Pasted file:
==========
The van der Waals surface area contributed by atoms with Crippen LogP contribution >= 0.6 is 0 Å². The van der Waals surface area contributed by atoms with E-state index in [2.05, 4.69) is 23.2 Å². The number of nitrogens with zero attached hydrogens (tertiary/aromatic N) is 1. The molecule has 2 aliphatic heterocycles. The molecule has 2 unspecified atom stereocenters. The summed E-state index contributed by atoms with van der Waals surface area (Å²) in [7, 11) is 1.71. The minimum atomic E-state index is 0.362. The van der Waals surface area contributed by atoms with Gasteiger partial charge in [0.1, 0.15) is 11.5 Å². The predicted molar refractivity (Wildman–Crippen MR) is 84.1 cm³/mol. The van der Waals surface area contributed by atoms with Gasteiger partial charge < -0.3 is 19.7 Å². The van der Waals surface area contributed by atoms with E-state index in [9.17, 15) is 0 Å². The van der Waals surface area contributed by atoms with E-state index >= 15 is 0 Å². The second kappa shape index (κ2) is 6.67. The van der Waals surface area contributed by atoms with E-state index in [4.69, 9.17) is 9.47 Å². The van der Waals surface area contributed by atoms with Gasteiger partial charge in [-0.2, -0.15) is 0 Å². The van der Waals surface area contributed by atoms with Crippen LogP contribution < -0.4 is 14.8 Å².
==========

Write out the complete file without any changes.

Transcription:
The van der Waals surface area contributed by atoms with Crippen LogP contribution >= 0.6 is 0 Å². The van der Waals surface area contributed by atoms with E-state index in [2.05, 4.69) is 23.2 Å². The number of nitrogens with zero attached hydrogens (tertiary/aromatic N) is 1. The molecule has 2 aliphatic heterocycles. The molecule has 2 unspecified atom stereocenters. The summed E-state index contributed by atoms with van der Waals surface area (Å²) in [7, 11) is 1.71. The minimum atomic E-state index is 0.362. The van der Waals surface area contributed by atoms with Gasteiger partial charge in [0.1, 0.15) is 11.5 Å². The predicted molar refractivity (Wildman–Crippen MR) is 84.1 cm³/mol. The van der Waals surface area contributed by atoms with Gasteiger partial charge < -0.3 is 19.7 Å². The van der Waals surface area contributed by atoms with E-state index in [9.17, 15) is 0 Å². The van der Waals surface area contributed by atoms with E-state index >= 15 is 0 Å². The second kappa shape index (κ2) is 6.67. The van der Waals surface area contributed by atoms with E-state index in [4.69, 9.17) is 9.47 Å². The van der Waals surface area contributed by atoms with Gasteiger partial charge in [-0.2, -0.15) is 0 Å². The van der Waals surface area contributed by atoms with Crippen LogP contribution < -0.4 is 14.8 Å².